Saratoga The Boston String Quartet is taking its unique EthnoUrban approach to orchestra music and showing high school students around the country that music education can be more than just Beethoven and Mozart.
“I think music education is generally behind in terms of students are primarily only working on a classical repertoire, which is great, but students aren’t listening to that music, so music education needs to evolve to learn traditional music and stuff they’re hearing on the radio,” said Christopher Vuk, first violinist and founder of the quartet.
The quartet presents workshops, classes and wraps it all up with a public performance during its traveling program. Students at Shenendehowa and Albany high schools spent time with the Boston String Quartet on Wednesday, Sept. 21, and were given the chance to sign up to perform alongside the group on Saturday, Oct. 1, at Troy Savings Bank Music Hall.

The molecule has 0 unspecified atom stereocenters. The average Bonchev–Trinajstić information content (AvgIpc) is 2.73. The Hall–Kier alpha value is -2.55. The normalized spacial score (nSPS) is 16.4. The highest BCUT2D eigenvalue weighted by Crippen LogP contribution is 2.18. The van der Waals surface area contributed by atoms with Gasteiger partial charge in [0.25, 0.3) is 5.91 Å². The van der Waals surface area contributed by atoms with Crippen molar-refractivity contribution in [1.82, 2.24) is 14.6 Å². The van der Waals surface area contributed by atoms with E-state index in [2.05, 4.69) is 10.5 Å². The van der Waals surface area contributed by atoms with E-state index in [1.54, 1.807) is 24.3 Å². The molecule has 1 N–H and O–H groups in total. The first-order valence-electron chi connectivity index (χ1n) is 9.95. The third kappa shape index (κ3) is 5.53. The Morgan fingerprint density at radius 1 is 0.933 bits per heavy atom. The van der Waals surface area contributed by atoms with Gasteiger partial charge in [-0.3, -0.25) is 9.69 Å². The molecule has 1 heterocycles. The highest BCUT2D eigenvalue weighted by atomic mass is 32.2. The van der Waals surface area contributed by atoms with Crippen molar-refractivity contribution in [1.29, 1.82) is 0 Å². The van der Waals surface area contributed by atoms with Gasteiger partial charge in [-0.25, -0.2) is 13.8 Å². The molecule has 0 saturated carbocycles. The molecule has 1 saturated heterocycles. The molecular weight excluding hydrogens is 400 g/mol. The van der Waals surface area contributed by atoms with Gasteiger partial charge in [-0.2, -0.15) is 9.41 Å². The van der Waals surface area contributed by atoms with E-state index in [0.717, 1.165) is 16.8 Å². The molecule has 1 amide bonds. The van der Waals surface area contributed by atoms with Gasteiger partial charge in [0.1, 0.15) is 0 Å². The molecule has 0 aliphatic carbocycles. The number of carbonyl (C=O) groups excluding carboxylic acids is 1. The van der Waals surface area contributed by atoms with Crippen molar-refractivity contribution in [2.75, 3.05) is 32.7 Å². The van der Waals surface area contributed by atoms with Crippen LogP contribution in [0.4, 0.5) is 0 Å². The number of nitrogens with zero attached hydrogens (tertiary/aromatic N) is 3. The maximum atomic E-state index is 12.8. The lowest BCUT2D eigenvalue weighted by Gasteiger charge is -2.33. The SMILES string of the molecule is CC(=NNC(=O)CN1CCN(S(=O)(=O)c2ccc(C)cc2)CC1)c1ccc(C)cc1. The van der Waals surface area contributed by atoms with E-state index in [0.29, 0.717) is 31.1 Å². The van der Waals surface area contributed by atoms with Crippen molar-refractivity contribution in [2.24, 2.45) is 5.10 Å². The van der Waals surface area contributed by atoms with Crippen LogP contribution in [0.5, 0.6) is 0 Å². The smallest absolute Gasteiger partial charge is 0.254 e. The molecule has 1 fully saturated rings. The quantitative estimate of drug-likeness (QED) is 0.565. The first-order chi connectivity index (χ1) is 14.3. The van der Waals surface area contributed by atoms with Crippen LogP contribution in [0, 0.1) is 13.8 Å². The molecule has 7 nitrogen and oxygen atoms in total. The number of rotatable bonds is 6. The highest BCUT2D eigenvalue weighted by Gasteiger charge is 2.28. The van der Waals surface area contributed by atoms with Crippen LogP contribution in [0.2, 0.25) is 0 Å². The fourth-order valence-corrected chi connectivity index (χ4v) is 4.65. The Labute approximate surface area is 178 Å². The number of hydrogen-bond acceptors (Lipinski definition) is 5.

“When I was a kid, we had a local French horn player come play with my youth orchestra and it was a great experience for me and so inspiring and exciting,” said Vuk. “I’ve taken that idea with this project and want to give students the opportunity to perform side by side with a professional musician such as ourselves.”
Joseph Gumpper, orchestra director at Shenendehowa High School, said 11 or 12 of his students signed up to take the stage with the pros.
“They’re going to be spending the weekend practicing and involved in a concert,” said Gumpper.
A total of 165 students in grades nine through 12 make up the orchestra at Shen, but the Boston String Quartet only spoke with about 115 during their visit.
“The response was pretty good. The students seemed pretty excited about it,” said Gumpper.
The EthnoUrban Orchestra “genre” might be new to many high school musicians, but Gumpper said his students already get a taste of that in class.